the form shown, tank 4 is provided with a surrounding casing 20 of any suitable insulating material, which casing is spaced from the side wall an-d top of tank 4 and lis secured at its lower end to and supported by supporting plate 10. Casing 20 is also provided at the top thereof With a vent pipe 21, this vent together with the space between casing 20 and tank 4 forming a flue through which the gases of combustion are led from the combustion chamber to the atmosphere, the communication between the combustion chamber and the ue being through a plurality of openings 29 formed in the lower edge of the side wall of tank 4.
While theue construction thus described provides additional opportunity for the extraction of heat from the gases of combustion before nally exhausting them to the atmosphere, it has been found that the eiciency of the heater can be increased if the ow of the gases through such a ue is retarded and if all of the gases can be made to come into repeated' intimate contact with the wall of the heater tank. The present invention therefore includes a novel arrangement of baffles which are interposed in vthe space between the walls of tank 4 and insulating casing 20 in such a way as to cause the gases to follow a tortuous path and to repeatedly come into intimate contact with the wall of said tank.
In the form illustrated in Figs. 1 and 2, a plurality of annular baille rings 22, each of a width substantially equal to that of the space between the walls of tank 4 and casing 20, and having a frictional t therewith, are superposed one above 7 the other in said space. Each baffle ring 22 is provided with a port 23 of .relatively small circumferential amplitude formed adjacent the inner edge thereof, the ports in adjacent plates being staggered in any suitable manner, as by locating them at diametrically opposite points with respect to tank 4.u Each port 23 is preferably provided by cutting baflle ring 22 outwardly yof tank 4. With baffle rings and ports of -this construction, the gases leaving the combustion chamber are forced to travel in a circuitous path around tank 4 in their passage to vent 21, and in passing through each port 23 are forced by deflector lip 24 into intimate, wiping contact with the wall of tank 4; The retardation in the flow of the gases thus provided is suflicient to permit substantially complete absorption by the water in tank 4 of all of the heat units remaining in the gases, instead of allowing this heat to be lost to the atmosphere.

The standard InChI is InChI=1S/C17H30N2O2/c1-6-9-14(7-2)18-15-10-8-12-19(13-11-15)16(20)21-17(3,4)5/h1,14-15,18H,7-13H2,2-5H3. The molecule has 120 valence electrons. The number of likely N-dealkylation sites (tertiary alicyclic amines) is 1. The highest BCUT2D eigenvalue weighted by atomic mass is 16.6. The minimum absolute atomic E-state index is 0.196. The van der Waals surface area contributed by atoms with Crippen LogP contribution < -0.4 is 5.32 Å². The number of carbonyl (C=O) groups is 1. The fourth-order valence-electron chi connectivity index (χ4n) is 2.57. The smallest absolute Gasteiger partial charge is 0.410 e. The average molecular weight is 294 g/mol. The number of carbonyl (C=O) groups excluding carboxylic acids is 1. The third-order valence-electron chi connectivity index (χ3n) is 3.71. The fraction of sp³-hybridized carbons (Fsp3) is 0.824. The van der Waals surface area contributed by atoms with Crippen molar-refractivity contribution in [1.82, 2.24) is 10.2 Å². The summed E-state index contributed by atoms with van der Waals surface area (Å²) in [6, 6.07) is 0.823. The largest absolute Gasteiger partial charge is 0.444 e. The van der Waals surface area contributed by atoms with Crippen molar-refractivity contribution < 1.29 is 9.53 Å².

As has previously been pointed out, the incoming relatively cold water may be fed directly to the interior of tank 4 through supply pipe '7. However, it is preferable that it be first led to a tempering chamber or reservoir within the tank wherein it may be preheated by conduction by the surrounding hot water in the storage tank. The present invention therefore includes a temperlng reservoir 8 of` novel construction which not only functions as a preheating chamber and thereby reduces the time required by the heater for recovery, but also is so constructed and arranged as to render the heater tank self-cleaning and capable of automatically preventing the accumulation of large amounts of sediment or muck in the bottom thereof. In the form shown, tempering reservoir 8 consists of a hollow, frustoconical casting secured at its upper end to and supported by the lower outwardly expanded end of supply pipe 7. Reservoir 8 is thus supported centrally Within tank -4 with its bottom closely adjacent the upper surfaces of auxiliary domes 12.